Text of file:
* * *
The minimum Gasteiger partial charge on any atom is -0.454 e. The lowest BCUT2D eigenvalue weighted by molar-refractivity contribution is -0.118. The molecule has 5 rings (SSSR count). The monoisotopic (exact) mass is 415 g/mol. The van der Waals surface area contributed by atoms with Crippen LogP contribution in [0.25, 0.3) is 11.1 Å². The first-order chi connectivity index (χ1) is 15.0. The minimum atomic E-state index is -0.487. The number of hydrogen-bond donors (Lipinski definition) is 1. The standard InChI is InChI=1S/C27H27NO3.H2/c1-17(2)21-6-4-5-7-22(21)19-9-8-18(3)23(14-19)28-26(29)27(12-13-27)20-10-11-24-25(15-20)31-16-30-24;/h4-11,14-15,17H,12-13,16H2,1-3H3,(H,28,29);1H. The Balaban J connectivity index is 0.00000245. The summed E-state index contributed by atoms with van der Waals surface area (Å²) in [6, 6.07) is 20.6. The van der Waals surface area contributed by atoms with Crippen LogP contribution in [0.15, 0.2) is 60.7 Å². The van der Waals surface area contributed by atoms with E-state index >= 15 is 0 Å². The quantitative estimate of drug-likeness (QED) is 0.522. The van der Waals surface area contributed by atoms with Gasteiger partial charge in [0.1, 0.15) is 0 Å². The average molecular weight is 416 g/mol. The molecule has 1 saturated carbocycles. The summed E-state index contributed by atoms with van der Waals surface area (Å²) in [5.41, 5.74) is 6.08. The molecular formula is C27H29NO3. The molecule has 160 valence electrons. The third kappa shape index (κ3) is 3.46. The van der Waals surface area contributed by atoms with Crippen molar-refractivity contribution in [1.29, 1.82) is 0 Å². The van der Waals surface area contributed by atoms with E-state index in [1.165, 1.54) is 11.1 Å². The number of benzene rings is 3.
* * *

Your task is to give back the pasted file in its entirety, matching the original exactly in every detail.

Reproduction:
The minimum Gasteiger partial charge on any atom is -0.454 e. The lowest BCUT2D eigenvalue weighted by molar-refractivity contribution is -0.118. The molecule has 5 rings (SSSR count). The monoisotopic (exact) mass is 415 g/mol. The van der Waals surface area contributed by atoms with Crippen LogP contribution in [0.25, 0.3) is 11.1 Å². The first-order chi connectivity index (χ1) is 15.0. The minimum atomic E-state index is -0.487. The number of hydrogen-bond donors (Lipinski definition) is 1. The standard InChI is InChI=1S/C27H27NO3.H2/c1-17(2)21-6-4-5-7-22(21)19-9-8-18(3)23(14-19)28-26(29)27(12-13-27)20-10-11-24-25(15-20)31-16-30-24;/h4-11,14-15,17H,12-13,16H2,1-3H3,(H,28,29);1H. The Balaban J connectivity index is 0.00000245. The summed E-state index contributed by atoms with van der Waals surface area (Å²) in [6, 6.07) is 20.6. The van der Waals surface area contributed by atoms with Crippen LogP contribution in [0.15, 0.2) is 60.7 Å². The van der Waals surface area contributed by atoms with E-state index >= 15 is 0 Å². The quantitative estimate of drug-likeness (QED) is 0.522. The van der Waals surface area contributed by atoms with Gasteiger partial charge in [0.1, 0.15) is 0 Å². The average molecular weight is 416 g/mol. The molecule has 1 saturated carbocycles. The summed E-state index contributed by atoms with van der Waals surface area (Å²) in [5.41, 5.74) is 6.08. The molecular formula is C27H29NO3. The molecule has 160 valence electrons. The third kappa shape index (κ3) is 3.46. The van der Waals surface area contributed by atoms with Crippen molar-refractivity contribution in [1.29, 1.82) is 0 Å². The van der Waals surface area contributed by atoms with E-state index in [1.165, 1.54) is 11.1 Å². The number of benzene rings is 3.